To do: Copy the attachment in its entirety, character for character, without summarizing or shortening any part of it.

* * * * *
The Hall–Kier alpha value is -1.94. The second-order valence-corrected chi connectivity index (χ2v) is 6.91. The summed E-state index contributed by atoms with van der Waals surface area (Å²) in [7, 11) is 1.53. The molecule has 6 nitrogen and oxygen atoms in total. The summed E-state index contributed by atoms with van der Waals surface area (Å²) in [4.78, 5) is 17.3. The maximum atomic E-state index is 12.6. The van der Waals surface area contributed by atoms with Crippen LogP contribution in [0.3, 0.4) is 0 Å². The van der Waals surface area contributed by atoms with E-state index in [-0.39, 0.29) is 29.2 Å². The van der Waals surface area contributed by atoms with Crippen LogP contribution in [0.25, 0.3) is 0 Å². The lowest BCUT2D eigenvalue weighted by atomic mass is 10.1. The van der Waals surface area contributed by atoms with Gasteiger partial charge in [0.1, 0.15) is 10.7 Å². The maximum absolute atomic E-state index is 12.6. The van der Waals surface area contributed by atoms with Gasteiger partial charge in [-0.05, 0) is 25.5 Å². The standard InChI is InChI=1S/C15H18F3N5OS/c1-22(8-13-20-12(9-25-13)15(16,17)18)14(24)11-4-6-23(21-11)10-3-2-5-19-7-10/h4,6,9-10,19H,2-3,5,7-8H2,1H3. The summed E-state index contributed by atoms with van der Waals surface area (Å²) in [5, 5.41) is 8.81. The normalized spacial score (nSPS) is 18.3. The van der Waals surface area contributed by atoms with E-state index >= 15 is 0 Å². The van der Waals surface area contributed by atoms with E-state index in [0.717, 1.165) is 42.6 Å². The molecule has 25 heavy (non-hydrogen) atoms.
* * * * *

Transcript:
The Hall–Kier alpha value is -1.94. The second-order valence-corrected chi connectivity index (χ2v) is 6.91. The summed E-state index contributed by atoms with van der Waals surface area (Å²) in [7, 11) is 1.53. The molecule has 6 nitrogen and oxygen atoms in total. The summed E-state index contributed by atoms with van der Waals surface area (Å²) in [4.78, 5) is 17.3. The maximum atomic E-state index is 12.6. The van der Waals surface area contributed by atoms with Crippen LogP contribution in [0.3, 0.4) is 0 Å². The van der Waals surface area contributed by atoms with E-state index in [-0.39, 0.29) is 29.2 Å². The van der Waals surface area contributed by atoms with Crippen LogP contribution in [0.25, 0.3) is 0 Å². The lowest BCUT2D eigenvalue weighted by atomic mass is 10.1. The van der Waals surface area contributed by atoms with Gasteiger partial charge in [0.1, 0.15) is 10.7 Å². The maximum absolute atomic E-state index is 12.6. The van der Waals surface area contributed by atoms with Gasteiger partial charge in [-0.05, 0) is 25.5 Å². The standard InChI is InChI=1S/C15H18F3N5OS/c1-22(8-13-20-12(9-25-13)15(16,17)18)14(24)11-4-6-23(21-11)10-3-2-5-19-7-10/h4,6,9-10,19H,2-3,5,7-8H2,1H3. The summed E-state index contributed by atoms with van der Waals surface area (Å²) in [5, 5.41) is 8.81. The normalized spacial score (nSPS) is 18.3. The van der Waals surface area contributed by atoms with E-state index >= 15 is 0 Å². The van der Waals surface area contributed by atoms with E-state index in [0.717, 1.165) is 42.6 Å². The molecule has 25 heavy (non-hydrogen) atoms.